I truly cannot comprehend peoples' aversion to wearing masks. It's an itty bitty piece of fabric. How is this even a big deal? These people react to being told "you have to wear a mask some times" as if they're being told they can never eat chocolate again.
My new favorite Twitter account:
Neoliberal John Snow: The father of epidemiology, but neoliberal. Addressing preventable disease through deregulation and individualism.
Cholera cases are declining in our community. Now's the time for everyone to resume drinking fecal contaminated water from the Broad Street pump! #FecalUrgencyOfNormal
According to our front door staff, we have been turning a lot of people away for not being boosted, so that's going great. Even though CA lowered the definition of "mega event" to 500 capacity, it seems that the other large local venues have all decided that they'd rather just cap their attendance at 500 than obey the "mega event" rules. Every venue in town that is not named "DNA Lounge" has decided that requiring boosters is a step too far, and they'd rather allow the infectiously under-vaccinated inside.
It is also driving me bonkers that so many people -- even friends -- have developed this attitude of "I'm tired of the pandemic, everyone's going to catch it anyway, so YOLO", and say things like "if you're boosted you're bulletproof".
I'm tired of it too. But you are not bulletproof.
Nobody seems to be taking the prospect of Long COVID seriously, or even considering that it is a thing that exists. To some degree it is hard to blame them, because the press on it is almost nonexistent.
All of the Long COVID articles open with a heart-wrenching profile of some mom who can't get out of bed because of 24/7 debilitating migraines, or some former triathelete who can no longer walk up stairs, but these are anecdotes, not numbers. Many of the articles say that somewhere between 10% and 30% of people who have even asymptomatic cases of COVID will have some Long COVID symptoms. But how severe and what are the odds of those severe outcomes? That's what nobody seems to be able to tell us.
For some people, the symptoms go away in a few months, but for some (how many??) they don't go away at all. Or COVID results in degenerative neurological conditions. There's some evidence that COVID can cause multiple sclerosis (!!) by re-activating and supercharging other viruses that you likely (90%) already have in your system.
COVID is more like polio than it is like the flu: a virus with a long-term impact.
What causes Long COVID?
Long Covid is a condition that arises after acute infection and often includes shortness of breath, fatigue, and "brain fog" but can also involve a wide range of debilitating problems in the heart, brain, lungs, gut, and other organs. According to the WHO's working definition, long Covid usually occurs three months after symptomatic Covid-19 begins and lasts for at least two months. Sometimes, the symptoms just never go away after the initial infection. Occasionally, they appear months after recovery or after an asymptomatic case. This means that if you've recovered from Covid-19, you're not necessarily in the clear.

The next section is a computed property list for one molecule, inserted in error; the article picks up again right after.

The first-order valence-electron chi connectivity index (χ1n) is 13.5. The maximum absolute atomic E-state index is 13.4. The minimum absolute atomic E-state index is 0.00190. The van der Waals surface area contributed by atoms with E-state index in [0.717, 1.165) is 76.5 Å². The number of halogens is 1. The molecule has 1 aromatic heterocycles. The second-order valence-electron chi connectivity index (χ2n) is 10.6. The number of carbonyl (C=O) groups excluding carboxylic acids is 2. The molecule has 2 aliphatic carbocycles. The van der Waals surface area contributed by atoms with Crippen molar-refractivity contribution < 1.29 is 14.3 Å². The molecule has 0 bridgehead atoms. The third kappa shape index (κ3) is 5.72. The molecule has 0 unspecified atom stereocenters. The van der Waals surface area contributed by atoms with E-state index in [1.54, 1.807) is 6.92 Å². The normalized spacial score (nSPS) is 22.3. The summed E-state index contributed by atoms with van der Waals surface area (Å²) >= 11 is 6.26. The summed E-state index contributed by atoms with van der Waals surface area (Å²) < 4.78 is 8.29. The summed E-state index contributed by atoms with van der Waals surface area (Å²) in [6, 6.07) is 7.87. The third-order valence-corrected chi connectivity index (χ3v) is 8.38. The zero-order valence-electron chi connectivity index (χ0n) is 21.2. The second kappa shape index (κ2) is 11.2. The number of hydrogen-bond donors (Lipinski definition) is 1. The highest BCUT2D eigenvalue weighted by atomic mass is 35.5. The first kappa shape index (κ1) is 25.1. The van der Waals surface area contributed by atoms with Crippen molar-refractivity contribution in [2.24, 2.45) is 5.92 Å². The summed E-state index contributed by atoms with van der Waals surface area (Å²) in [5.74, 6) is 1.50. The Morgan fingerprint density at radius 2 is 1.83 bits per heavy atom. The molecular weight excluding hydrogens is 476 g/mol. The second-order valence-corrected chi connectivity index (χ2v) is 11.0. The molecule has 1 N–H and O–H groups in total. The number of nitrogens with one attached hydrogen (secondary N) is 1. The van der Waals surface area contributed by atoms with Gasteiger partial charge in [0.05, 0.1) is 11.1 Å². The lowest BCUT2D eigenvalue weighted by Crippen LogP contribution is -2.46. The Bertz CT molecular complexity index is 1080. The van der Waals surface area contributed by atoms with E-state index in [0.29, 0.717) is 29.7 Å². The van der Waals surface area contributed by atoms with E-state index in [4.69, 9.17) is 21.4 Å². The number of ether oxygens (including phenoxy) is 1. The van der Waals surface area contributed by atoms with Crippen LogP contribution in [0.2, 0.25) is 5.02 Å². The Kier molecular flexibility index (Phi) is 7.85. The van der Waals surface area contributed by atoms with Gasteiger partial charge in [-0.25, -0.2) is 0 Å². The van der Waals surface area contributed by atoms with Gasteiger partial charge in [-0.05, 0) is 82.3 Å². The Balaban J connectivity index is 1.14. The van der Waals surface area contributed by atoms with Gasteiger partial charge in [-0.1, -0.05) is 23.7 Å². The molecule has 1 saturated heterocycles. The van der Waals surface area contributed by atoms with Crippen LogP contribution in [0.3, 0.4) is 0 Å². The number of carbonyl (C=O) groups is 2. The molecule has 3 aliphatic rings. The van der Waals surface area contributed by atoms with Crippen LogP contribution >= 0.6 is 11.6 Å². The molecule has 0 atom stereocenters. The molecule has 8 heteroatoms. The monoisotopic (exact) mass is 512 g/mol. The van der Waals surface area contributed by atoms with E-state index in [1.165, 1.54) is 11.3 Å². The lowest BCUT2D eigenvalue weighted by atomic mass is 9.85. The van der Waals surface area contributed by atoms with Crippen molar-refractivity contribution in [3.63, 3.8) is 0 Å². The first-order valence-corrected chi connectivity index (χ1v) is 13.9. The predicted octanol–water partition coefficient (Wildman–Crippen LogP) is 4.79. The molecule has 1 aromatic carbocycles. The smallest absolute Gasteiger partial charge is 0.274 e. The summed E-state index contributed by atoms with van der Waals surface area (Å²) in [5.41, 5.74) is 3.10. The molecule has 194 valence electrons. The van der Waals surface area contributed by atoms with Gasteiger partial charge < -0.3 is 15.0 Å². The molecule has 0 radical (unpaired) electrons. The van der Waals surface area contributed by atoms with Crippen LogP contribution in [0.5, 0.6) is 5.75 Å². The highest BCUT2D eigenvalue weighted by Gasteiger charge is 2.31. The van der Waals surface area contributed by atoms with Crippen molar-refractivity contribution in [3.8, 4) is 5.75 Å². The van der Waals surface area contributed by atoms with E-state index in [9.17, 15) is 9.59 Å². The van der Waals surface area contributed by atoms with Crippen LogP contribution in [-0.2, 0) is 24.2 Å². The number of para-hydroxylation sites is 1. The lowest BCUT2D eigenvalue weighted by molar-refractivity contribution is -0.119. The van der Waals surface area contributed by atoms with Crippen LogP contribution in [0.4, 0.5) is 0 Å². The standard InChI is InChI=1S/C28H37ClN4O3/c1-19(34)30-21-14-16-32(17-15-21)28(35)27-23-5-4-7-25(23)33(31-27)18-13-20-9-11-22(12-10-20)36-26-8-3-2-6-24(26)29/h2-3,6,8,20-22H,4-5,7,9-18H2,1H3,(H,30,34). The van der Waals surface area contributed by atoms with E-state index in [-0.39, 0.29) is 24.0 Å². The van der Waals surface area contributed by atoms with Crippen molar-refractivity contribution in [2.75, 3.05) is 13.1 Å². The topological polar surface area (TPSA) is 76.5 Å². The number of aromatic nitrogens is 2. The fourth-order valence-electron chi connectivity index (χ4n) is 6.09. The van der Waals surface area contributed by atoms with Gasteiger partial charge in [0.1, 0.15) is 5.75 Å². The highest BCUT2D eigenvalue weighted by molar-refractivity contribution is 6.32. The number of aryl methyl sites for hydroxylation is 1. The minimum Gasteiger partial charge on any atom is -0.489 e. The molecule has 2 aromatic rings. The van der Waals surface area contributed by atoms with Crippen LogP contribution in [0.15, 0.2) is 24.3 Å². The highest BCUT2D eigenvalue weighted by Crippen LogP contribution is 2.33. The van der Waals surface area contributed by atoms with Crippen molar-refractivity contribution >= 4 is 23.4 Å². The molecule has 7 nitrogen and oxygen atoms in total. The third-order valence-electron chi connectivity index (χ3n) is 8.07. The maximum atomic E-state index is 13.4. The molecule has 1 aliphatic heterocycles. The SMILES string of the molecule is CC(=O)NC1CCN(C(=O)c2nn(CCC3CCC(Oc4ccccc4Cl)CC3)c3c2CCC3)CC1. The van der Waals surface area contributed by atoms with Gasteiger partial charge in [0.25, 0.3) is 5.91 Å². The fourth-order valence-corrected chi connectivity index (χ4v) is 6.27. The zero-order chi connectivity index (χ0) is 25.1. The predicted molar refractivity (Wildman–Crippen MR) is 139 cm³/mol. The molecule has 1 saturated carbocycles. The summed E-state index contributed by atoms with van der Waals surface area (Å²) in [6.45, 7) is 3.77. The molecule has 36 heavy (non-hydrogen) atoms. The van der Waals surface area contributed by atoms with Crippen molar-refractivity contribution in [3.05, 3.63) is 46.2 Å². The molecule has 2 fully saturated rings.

Short-term and Long-term Rates of Postacute Sequelae of SARS-CoV-2 Infection
More than half of COVID-19 survivors experienced PASC 6 months after recovery. The most common PASC involved functional mobility impairments, pulmonary abnormalities, and mental health disorders. These long-term PASC effects occur on a scale that could overwhelm existing health care capacity.
We don't remember polio nowadays, only longpolio.
In 29.5%, it presents as diarrhea, GI distress. Only 0.5% of cases present with neurological symptoms. For the vast vast majority of people who got a disease which left hundreds of thousands disabled for the rest of their lives, polio was a few days of having the shits. If that.
There is absolutely no way the US would recognize polio as a problem nowadays, or do anything at all useful to try to stop it.
The First Epistemological Problem of Long Covid:
The question that everyone wants an answer to, "What are the chances that if I get COVID-19 I will also get Long Covid?" isn't one that has an answer. We are not going to get any sort of useful statistics about the prevalence rates of Long Covid, not for a long, long time, and maybe not ever. Because two years into this thing, we still don't have a working definition of Long Covid.
A few weeks ago a good friend said to me, "Eight week ago I caught COVID, boosted, and I still feel like shit" -- and then in the next sentence said, "So are you coming to my birthday party?"
If I believed that the worst thing that might happen to me, being boosted, was a few weeks of having to deal with the worst cold I'd had in my life, I'd have gone to my friend's party. But when I'm reading about possibly-double-digit percentage odds that I could end up with a condition that leads to having to drag an oxygen tank behind me for the rest of my life, or losing the use of my legs, I think I'll be staying home for a while longer.
In the US alone, we're having one 9/11 worth of deaths per day, and will be hitting one million deaths in just a few weeks. The first Omicron surge isn't even over yet and Omicron BA.2 is coming up fast and is 1.5 times more infectious and more able to re-infect.
But Maskless Mayor Breed says "YOLO" so here we are I guess.